Caregiver psychological symptoms

The Symptom Checklist–90–Revised (SCL-90; Derogatis, 1994) asks respondents to rate how troubling they find each of 90 symptoms. The Total Score constitutes an index of overall distress.

Behavioral disorder assessment

Parents completed the Child Behavior Checklist (CBC; Achenbach, 1991), whose Behavior Problem section inquires about the frequency of 112 behaviors. This study considered as the chief outcome measure the Externalizing Behavior Score (CBC-Ext), which encompasses two narrower subscales, Aggressive Behavior (including volatile, disruptive, defiant, and physically/verbally abusive conduct) and Delinquent Behavior (emphasizing more willful violations of rules and other purposive antisocial conduct).

Procedures

Admission

At admission, parents completed the CBC, PSI, APQ, CSQ, and FES. Diagnostic interviews with parents and children were conducted on the day of the child’s admission.

Postdischarge follow-up

The week prior to scheduled assessments at 3, 6, and 12 months after discharge, research staff telephoned participating families. Following verification of current mailing address, assessment questionnaires were forwarded to families along with an envelope for their return. Further telephone contact confirmed receipt of these materials and provided any assistance in their completion and return.

Statistical analysis

Mixed-model regression analyses evaluated changes in the family variables and outcome (CBC-Ext scores) over time (Bryk & Raudenbush, 1992). These analyses regard subjects as random variables in which assessment occasions are nested. Because the intervals between assessment times were unequal, analyses for quadratic time effects converted raw time units to orthogonal polynomials (Hedeker, Flay, & Petraitis, 1996). Raw CBC-Ext scores were used rather than T scores because standard scores obscure analyses of change (Rogosa, Brandt, & Zimowski, 1982).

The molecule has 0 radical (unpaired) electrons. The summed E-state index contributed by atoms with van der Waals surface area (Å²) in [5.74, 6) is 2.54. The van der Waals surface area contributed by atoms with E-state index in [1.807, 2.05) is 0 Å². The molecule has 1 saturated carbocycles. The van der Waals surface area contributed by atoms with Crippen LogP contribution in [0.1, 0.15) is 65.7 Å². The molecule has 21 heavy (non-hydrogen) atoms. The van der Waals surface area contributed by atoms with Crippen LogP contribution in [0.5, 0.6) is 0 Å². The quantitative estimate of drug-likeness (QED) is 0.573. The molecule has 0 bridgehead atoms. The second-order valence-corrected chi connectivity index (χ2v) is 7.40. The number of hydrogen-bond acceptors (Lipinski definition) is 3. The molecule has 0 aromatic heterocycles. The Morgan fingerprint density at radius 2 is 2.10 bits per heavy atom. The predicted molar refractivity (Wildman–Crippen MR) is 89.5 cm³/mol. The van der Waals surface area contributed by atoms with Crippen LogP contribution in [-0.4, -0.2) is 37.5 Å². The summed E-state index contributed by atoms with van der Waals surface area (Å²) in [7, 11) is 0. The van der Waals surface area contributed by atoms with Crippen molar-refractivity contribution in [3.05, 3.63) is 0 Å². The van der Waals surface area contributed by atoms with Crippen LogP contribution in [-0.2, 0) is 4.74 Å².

Bivariate screening first considered each covariate alone with CBC-Ext. Covariates scores from admission whose regression coefficients had a p of .10 or lower were eligible for inclusion in the initial multivariable model. Covariate terms that retained significant associations with outcome were then joined by postdischarge covariate scores that had bivariate associations with outcome yielding p’s of .10 or lower.

Results

Sample characteristics

The sample comprised 107 children, whose average age was 9.43 years (s.d. = 2.18, range 5.11–13.62 years). Boys were 78% of the sample. Classification of ethnicity showed that 49.52% were white, 37.14% were black, 9.52% were Hispanic, and 3.81% were of mixed heritage. Most of the sample (79%) resided with a parent, 12.38% lived with other family members, and 8.57% with foster parents. Median inpatient length of stay (LOS) was 13 days. Participants differed from nonparticipating patients only in the latter’s higher proportion of children in foster care (22%).

Principal diagnoses at admission were categorized into five classes (mood, disruptive [including ADHD], anxiety, psychotic, and pervasive developmental disorders). The sample comprised 30% with disruptive disorder only; disruptive disorders occurred co-morbidly with a mood disorder for 36%, with an anxiety disorder among 7%, and with PDD (PDD not otherwise specified or Asperger’s disorder) among 9%. Mood disorder alone was the principal diagnosis for 9%, anxiety only for 2%, PDD alone for 5%, and psychosis for 2%.

Unconditional model for behavioral symptoms

The top row of Table 1 presents the sample’s mean CBC-Ext scores over assessments. Mean scores decreased markedly from admission to the 3-month postdischarge follow-up and showed little change thereafter. Tests for time trends appear in the top row of Table 3. Both quadratic and linear terms are significant. The quadratic model provided a better fit than the linear-only model (χ2 = 251.4, df = 1, p < .001).

Table 1
CBC-Externalizing score and family-related predictors across assessments
Table 3
Multivariable predictor models for CBC-Externalizing score

Covariate trends over time

Table 1 contains the means for covariates and the results of random regression analyses that examined change over time. Analyses indicated significant improvements for every family-related factor except low monitoring, positive parenting skills, and stressful events.

Bivariate associations between covariates and outcome

There was no significant association between CBC-Ext and gender, age, ethnicity, diagnostic group, special education placement, and length of stay. However, the CBC-Ext scores of children who did not reside with their parents improved less during follow-up; though not attaining statistical significance, this variable met the threshold for inclusion in the multivariable model (Out-of-Home × Time interaction: F [1,42] = 2.83, p = .10).